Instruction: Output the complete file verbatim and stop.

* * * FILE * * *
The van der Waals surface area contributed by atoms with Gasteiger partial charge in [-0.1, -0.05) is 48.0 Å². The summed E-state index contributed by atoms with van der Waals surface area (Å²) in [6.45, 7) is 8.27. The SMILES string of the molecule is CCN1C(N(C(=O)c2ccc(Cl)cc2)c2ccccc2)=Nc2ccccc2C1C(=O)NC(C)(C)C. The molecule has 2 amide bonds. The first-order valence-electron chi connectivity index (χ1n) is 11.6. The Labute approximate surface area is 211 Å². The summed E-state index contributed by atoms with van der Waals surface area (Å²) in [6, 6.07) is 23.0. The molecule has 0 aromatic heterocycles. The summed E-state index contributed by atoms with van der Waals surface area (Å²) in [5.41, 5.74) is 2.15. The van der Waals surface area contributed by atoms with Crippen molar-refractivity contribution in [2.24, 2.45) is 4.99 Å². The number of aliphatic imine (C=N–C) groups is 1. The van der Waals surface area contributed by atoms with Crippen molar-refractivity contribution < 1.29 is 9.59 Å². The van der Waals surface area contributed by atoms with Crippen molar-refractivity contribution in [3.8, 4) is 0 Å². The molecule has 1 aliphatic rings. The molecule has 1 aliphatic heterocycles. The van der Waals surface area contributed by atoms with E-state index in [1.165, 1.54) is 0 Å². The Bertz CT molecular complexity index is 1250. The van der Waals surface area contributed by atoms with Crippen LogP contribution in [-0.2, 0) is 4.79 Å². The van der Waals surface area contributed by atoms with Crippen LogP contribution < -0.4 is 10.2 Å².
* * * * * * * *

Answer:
The van der Waals surface area contributed by atoms with Gasteiger partial charge in [-0.1, -0.05) is 48.0 Å². The summed E-state index contributed by atoms with van der Waals surface area (Å²) in [6.45, 7) is 8.27. The SMILES string of the molecule is CCN1C(N(C(=O)c2ccc(Cl)cc2)c2ccccc2)=Nc2ccccc2C1C(=O)NC(C)(C)C. The molecule has 2 amide bonds. The first-order valence-electron chi connectivity index (χ1n) is 11.6. The Labute approximate surface area is 211 Å². The summed E-state index contributed by atoms with van der Waals surface area (Å²) in [6, 6.07) is 23.0. The molecule has 0 aromatic heterocycles. The summed E-state index contributed by atoms with van der Waals surface area (Å²) in [5.41, 5.74) is 2.15. The van der Waals surface area contributed by atoms with Crippen molar-refractivity contribution in [2.24, 2.45) is 4.99 Å². The number of aliphatic imine (C=N–C) groups is 1. The van der Waals surface area contributed by atoms with Crippen molar-refractivity contribution < 1.29 is 9.59 Å². The van der Waals surface area contributed by atoms with Crippen molar-refractivity contribution in [3.8, 4) is 0 Å². The molecule has 1 aliphatic rings. The molecule has 1 aliphatic heterocycles. The van der Waals surface area contributed by atoms with E-state index in [1.165, 1.54) is 0 Å². The Bertz CT molecular complexity index is 1250. The van der Waals surface area contributed by atoms with Crippen LogP contribution in [-0.2, 0) is 4.79 Å². The van der Waals surface area contributed by atoms with Crippen LogP contribution < -0.4 is 10.2 Å².